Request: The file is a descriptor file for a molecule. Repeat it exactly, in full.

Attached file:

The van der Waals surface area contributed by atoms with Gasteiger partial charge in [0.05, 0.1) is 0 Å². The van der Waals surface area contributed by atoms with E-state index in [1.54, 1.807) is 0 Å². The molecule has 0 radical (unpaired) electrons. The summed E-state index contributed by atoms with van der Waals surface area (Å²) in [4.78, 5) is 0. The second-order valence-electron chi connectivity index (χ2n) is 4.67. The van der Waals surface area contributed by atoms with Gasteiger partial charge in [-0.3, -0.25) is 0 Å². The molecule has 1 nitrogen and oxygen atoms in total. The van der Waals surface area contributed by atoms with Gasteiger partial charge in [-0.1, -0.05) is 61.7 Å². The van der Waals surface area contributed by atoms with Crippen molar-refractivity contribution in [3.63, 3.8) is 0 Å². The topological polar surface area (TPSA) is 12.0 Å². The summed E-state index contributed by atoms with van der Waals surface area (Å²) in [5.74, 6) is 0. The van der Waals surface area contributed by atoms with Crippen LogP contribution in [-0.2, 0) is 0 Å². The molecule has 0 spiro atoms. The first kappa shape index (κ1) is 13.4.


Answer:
The van der Waals surface area contributed by atoms with Gasteiger partial charge in [0.05, 0.1) is 0 Å². The van der Waals surface area contributed by atoms with E-state index in [1.54, 1.807) is 0 Å². The molecule has 0 radical (unpaired) electrons. The summed E-state index contributed by atoms with van der Waals surface area (Å²) in [4.78, 5) is 0. The second-order valence-electron chi connectivity index (χ2n) is 4.67. The van der Waals surface area contributed by atoms with Gasteiger partial charge in [-0.3, -0.25) is 0 Å². The molecule has 1 nitrogen and oxygen atoms in total. The van der Waals surface area contributed by atoms with Gasteiger partial charge in [-0.1, -0.05) is 61.7 Å². The van der Waals surface area contributed by atoms with Crippen molar-refractivity contribution in [3.63, 3.8) is 0 Å². The topological polar surface area (TPSA) is 12.0 Å². The summed E-state index contributed by atoms with van der Waals surface area (Å²) in [5.74, 6) is 0. The van der Waals surface area contributed by atoms with Crippen LogP contribution in [-0.2, 0) is 0 Å². The molecule has 0 spiro atoms. The first kappa shape index (κ1) is 13.4.